Emergency food parcels handed out to children in Scotland in the summer rose by more than a fifth last summer, new figures indicate.
The Trussell Trust, which operates 135 food banks across Scotland, said 6,551 parcels with enough food for three days were given to children in Scotland during last year's summer holidays.
It is a 21 per cent increase on the 5,412 distributed in the school holidays the previous summer.
The trust said overall food bank use in Scotland rose by 23 per cent in 2018-19 and predicts this trend will continue, prompting fears this summer will be its busiest to date as families who qualify for free school meals struggle to feed their children over the holidays.
Ahead of the summer break starting, the trust wants people to check what items their local food bank requires and consider donating.
It has stressed food banks are not a long-term solution for people struggling to afford food and called for benefit reform.
Laura Ferguson, operations manager for Scotland at the Trussell Trust, said: "No charity can replace the dignity of having enough money for the basics but more and more families across Scotland are struggling to make ends meet, unable to afford food and facing hunger as a result. This isn't right.
"Food banks do all they can to help families over the summer, with many running holiday clubs to support parents who find that their income simply won't stretch to meet the extra pressure of missing free school meals or paying for extra childcare during the holidays.
"But ultimately, we should all be protected from needing a food bank's help, no matter the time of the year."
The Scottish government has taken action, spending £340,000 so that six charities can offer children breakfast, healthy snacks and a hot lunch, as well as activities during the school holidays.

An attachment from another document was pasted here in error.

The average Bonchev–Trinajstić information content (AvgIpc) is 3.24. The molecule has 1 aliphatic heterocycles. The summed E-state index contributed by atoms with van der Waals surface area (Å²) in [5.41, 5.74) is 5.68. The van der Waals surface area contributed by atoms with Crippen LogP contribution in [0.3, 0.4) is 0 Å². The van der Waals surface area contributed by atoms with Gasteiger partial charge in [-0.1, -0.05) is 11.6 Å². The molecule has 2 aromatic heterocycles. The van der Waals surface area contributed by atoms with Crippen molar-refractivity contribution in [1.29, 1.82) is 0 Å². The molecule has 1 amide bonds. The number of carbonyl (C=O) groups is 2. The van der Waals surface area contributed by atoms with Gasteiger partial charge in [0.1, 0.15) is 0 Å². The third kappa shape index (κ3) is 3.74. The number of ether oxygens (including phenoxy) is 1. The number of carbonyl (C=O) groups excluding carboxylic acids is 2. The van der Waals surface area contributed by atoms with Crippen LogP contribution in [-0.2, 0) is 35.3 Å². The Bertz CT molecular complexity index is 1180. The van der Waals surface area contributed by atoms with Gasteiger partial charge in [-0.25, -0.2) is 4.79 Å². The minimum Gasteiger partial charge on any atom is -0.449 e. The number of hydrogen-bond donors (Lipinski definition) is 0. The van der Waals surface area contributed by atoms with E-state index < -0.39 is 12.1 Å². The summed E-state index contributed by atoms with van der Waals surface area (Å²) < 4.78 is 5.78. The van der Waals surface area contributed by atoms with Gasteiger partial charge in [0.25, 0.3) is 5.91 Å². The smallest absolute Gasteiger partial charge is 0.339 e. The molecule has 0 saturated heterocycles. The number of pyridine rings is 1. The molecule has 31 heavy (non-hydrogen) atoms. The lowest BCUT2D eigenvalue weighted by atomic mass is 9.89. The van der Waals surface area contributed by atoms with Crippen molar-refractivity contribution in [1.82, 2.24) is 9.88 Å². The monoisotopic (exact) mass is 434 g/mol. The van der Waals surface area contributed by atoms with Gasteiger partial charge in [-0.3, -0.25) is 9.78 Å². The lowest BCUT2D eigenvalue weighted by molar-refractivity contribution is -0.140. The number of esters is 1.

They say that 46,500 kids are set to benefit in Scotland and that the budget to help families struggling with food has gone up from £500,000 last year to £2 million in 2019-20.
The government also been praised for its “game changing” £10 a week supplement for low-income families to tackle child poverty.
However, Ms Ferguson said: "While it's great to see the Scottish Government pledging to tackle holiday hunger, food banks and other emergency food provision cannot, and must not, be a long term to solution to poverty."
Scottish Labour meanwhile has said that it would roll out programmes like North Lanarkshire’s Club365 – which provides free meals all year round – and “prioritise ending the scandal of children in Scotland going without a decent meal at weekends or during the school holidays”.
Scottish Labour's eradication of poverty and inequality spokeswoman, Elaine Smith, said: “School holidays should create some of the happiest memories our children have, but for thousands of kids and families it is a period filled with hunger, pain and worry.
“The SNP government must do more to tackle holiday hunger, or their vow to tackle child poverty will be another promise they have broken to the people of Scotland.”